Is sex worth dying for? Sentimental-homicidal-suicidal violence in theological discourse of sexuality
David Bourget (Western Ontario)
David Chalmers (ANU, NYU)
Rafael De Clercq
Ezio Di Nucci
Jonathan Jenkins Ichikawa
Jack Alan Reynolds
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Journal of Religious Ethics 39 (2):261-285 (2011)
In theological discourse of sexuality, queer theory has often been regarded as an extension of the project of gay and lesbian liberation, when it actually challenges an organizing value of the entire discourse, because it challenges any ascription of ultimate value to "sex," an imaginative formation of power relations. Rather than appeal to God to authorize the privileged status of sex, queer commentary suggests that theological writers should refuse assertions of the absolute importance of any particular formation of human imagination as a basis of relation between self and God. The goal is to recognize the violence—symbolized and real—that enforces the worth of certain imaginations of intelligibly sexed personal identity and stunts the formation of alternative imaginations of intelligible personal identity. Critical account of this violence as sentimental-homicidal-suicidal opens space to confess a theological discourse of personal identities that is entirely beyond sex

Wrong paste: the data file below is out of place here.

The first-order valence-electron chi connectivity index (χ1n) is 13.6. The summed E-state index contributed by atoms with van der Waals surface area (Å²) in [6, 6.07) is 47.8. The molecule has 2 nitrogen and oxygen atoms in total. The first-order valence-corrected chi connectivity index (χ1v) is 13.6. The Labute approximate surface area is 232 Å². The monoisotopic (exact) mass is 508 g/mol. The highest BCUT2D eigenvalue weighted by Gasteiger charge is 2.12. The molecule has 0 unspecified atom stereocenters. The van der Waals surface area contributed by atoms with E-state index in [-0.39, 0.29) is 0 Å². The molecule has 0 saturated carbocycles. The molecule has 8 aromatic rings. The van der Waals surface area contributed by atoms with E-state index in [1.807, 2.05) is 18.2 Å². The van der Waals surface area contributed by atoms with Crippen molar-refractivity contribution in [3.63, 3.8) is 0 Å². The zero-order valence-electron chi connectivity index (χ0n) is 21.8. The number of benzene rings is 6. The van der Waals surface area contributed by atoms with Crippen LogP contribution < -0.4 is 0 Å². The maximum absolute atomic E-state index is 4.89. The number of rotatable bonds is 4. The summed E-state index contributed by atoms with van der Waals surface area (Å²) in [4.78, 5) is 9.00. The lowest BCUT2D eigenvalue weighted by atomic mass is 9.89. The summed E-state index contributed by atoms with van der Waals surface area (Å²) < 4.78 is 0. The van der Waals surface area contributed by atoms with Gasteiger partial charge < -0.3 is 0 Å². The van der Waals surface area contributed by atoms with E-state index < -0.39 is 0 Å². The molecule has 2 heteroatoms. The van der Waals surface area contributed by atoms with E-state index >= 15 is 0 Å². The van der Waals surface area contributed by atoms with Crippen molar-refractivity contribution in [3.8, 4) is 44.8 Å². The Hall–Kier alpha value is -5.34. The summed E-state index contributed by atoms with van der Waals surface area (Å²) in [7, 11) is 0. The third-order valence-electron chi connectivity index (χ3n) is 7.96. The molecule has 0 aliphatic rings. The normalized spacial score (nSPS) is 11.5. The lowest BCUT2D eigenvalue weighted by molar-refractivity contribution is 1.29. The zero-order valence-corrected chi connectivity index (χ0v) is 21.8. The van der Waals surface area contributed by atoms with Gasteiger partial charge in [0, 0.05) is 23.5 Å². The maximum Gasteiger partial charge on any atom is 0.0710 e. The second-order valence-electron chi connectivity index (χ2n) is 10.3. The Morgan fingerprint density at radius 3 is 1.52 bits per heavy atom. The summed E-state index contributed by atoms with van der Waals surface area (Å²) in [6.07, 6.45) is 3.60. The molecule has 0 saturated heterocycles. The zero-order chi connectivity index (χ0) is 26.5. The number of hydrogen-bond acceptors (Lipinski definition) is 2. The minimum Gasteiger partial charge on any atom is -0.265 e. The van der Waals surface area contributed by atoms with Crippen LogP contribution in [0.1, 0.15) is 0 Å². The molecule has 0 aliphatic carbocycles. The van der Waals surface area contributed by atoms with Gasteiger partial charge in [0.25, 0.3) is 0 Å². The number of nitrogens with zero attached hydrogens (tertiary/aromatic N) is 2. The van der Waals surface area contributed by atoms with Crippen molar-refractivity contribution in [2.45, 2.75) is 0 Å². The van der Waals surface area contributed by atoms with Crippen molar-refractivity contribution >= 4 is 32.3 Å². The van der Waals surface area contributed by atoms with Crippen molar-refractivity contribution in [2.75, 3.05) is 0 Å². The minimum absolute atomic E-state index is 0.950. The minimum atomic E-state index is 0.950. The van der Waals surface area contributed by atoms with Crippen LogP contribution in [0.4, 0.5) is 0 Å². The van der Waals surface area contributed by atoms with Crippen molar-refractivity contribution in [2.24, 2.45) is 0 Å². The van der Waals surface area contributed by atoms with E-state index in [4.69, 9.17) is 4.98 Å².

|Keywords||literature theology violence queer theory sexuality|
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References found in this work BETA
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Giorgio Agamben (1998). Homo Sacer: Sovereign Power and Bare Life. Stanford University Press.
Judith Butler (1997). The Psychic Life of Power: Theories in Subjection. Stanford University Press.
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